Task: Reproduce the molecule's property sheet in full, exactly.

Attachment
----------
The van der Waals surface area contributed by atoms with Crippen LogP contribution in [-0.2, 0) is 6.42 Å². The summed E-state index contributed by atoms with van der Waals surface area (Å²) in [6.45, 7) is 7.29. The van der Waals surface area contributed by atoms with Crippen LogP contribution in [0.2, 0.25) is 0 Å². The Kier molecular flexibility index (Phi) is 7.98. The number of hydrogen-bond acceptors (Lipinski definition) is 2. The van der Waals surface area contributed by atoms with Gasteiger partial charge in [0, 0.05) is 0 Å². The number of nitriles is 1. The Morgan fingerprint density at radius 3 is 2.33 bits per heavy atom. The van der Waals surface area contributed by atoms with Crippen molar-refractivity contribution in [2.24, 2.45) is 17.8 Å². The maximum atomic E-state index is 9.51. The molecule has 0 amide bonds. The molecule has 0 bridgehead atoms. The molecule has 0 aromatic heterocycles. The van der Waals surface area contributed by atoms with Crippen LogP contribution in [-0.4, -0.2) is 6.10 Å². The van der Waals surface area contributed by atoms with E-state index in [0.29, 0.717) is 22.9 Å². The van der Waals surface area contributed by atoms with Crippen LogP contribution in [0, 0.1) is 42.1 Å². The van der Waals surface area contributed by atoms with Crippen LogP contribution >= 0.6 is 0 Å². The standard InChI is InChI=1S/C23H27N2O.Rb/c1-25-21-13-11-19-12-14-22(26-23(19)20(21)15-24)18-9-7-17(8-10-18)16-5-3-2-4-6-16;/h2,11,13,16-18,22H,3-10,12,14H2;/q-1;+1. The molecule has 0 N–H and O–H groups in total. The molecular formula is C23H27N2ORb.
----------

The van der Waals surface area contributed by atoms with Crippen LogP contribution in [-0.2, 0) is 6.42 Å². The summed E-state index contributed by atoms with van der Waals surface area (Å²) in [6.45, 7) is 7.29. The van der Waals surface area contributed by atoms with Crippen LogP contribution in [0.2, 0.25) is 0 Å². The Kier molecular flexibility index (Phi) is 7.98. The number of hydrogen-bond acceptors (Lipinski definition) is 2. The van der Waals surface area contributed by atoms with Gasteiger partial charge in [0, 0.05) is 0 Å². The number of nitriles is 1. The Morgan fingerprint density at radius 3 is 2.33 bits per heavy atom. The van der Waals surface area contributed by atoms with Crippen molar-refractivity contribution in [2.24, 2.45) is 17.8 Å². The maximum atomic E-state index is 9.51. The molecule has 0 amide bonds. The molecule has 0 bridgehead atoms. The molecule has 0 aromatic heterocycles. The van der Waals surface area contributed by atoms with Crippen LogP contribution in [-0.4, -0.2) is 6.10 Å². The van der Waals surface area contributed by atoms with E-state index in [0.29, 0.717) is 22.9 Å². The van der Waals surface area contributed by atoms with Crippen LogP contribution in [0, 0.1) is 42.1 Å². The van der Waals surface area contributed by atoms with Crippen LogP contribution >= 0.6 is 0 Å². The standard InChI is InChI=1S/C23H27N2O.Rb/c1-25-21-13-11-19-12-14-22(26-23(19)20(21)15-24)18-9-7-17(8-10-18)16-5-3-2-4-6-16;/h2,11,13,16-18,22H,3-10,12,14H2;/q-1;+1. The molecule has 0 N–H and O–H groups in total. The molecular formula is C23H27N2ORb.